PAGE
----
Vasectomy: Procedure, Side Effects, Effectiveness & Recovery

Letter blocks spelling the word "vasectomy" next to pair of scissors.

What is a Vasectomy?

A vasectomy is a minor operation that some men undergo in order to prevent pregnancy. During ejaculation, it blocks sperm from reaching the semen, and without the sperm pregnancy is not possible. After a vasectomy, you can still have an orgasm and ejaculate as normal.

A vasectomy (also called sterilization) can be performed in the office by your doctor. This is a routine procedure that only takes around half an hour. After the procedure, you’ll be able to go home.

The Vasectomy Procedure

A vasectomy is performed in basically two ways: a traditional vasectomy, which involves making an incision with a scalpel, and a no-scalpel procedure, where the operation is performed by making a small hole instead.

In both cases, your doctor will inject a local anesthetic to numb the area around your scrotum. You may also be offered medicine to help with any anxiety you might have.‌

Traditional Vasectomy

For this procedure the doctor will make cuts in your scrotum in order to access two tubes, known as vas deferens. Part of each tube may be removed by your doctor, leaving a small gap between ends. They may sear both ends, but each will be tied off with a stitch.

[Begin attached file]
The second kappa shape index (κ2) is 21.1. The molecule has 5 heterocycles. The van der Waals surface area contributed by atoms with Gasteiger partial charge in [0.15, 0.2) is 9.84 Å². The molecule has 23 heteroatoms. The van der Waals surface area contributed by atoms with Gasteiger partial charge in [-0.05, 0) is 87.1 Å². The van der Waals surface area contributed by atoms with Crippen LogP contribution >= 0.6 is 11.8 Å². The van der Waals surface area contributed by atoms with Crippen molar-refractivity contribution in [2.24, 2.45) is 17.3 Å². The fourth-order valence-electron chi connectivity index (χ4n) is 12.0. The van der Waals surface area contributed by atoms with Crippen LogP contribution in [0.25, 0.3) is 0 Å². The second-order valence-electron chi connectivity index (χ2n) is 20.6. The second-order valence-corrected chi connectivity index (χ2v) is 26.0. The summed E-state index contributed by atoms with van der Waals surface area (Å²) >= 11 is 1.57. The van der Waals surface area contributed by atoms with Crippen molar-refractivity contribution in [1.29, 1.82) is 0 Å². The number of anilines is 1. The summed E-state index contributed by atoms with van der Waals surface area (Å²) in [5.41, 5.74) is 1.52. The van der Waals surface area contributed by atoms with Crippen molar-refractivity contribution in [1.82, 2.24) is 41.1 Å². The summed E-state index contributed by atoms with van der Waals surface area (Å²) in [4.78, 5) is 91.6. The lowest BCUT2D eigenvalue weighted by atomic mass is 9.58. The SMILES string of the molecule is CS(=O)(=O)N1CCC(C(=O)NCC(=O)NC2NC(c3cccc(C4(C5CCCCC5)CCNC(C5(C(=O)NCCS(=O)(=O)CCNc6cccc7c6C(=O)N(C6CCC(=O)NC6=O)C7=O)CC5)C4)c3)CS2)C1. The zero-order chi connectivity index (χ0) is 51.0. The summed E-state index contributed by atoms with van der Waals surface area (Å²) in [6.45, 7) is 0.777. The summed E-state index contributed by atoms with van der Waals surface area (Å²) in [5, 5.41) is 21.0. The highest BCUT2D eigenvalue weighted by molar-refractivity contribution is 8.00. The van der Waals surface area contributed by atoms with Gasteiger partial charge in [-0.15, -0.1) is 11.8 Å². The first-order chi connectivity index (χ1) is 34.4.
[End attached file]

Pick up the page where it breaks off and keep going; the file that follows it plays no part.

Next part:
The doctor might be able reach both tubes with one cut, or may need to make another. You may receive stitches that gradually dissolve to close the incisions.

When both vas deferens have been cut, sperm will no longer be able to reach your semen.

No-Scalpel Vasectomy

A no-scalpel vasectomy is a procedure where the doctor does not use a scalpel. Your doctor will make a small puncture into the skin of your scrotum instead of an incision, then gently stretch the skin to see inside.

They will then perform the same procedure as with a traditional vasectomy to cut and seal the vas deferens. The puncture closes up immediately afterwards without any stitches being needed.

How Effective is a Vasectomy?

A vasectomy is 99.99% effective, with a failure rate of only 1 out of 10,000.(1) However, the vas deferens tubes may become reattached in very rare instances. If this were to happen, your sperm would again be able to reach the semen, potentially leading to pregnancy.

Immediately following a vasectomy, sperm can still be released for a short period. Make sure you get the follow-up test so you will know for certain when you can quit using other forms of birth control.

Side effects

Vasectomies are safe and usually cause only mild side effects. Following the procedure, you may experience some discomfort and/or swelling around the scrotum, or even a little bleeding.

These symptoms are rarely serious but you should let your doctor know if you experience them. However, these side effects are fairly rare and not generally serious if they do occur.

Although complications are uncommon, they can occur. For instance, around 1-2% men experience persistent pain following a vasectomy.

There are a some other potential issues that could occur as well, but they are rare. These include: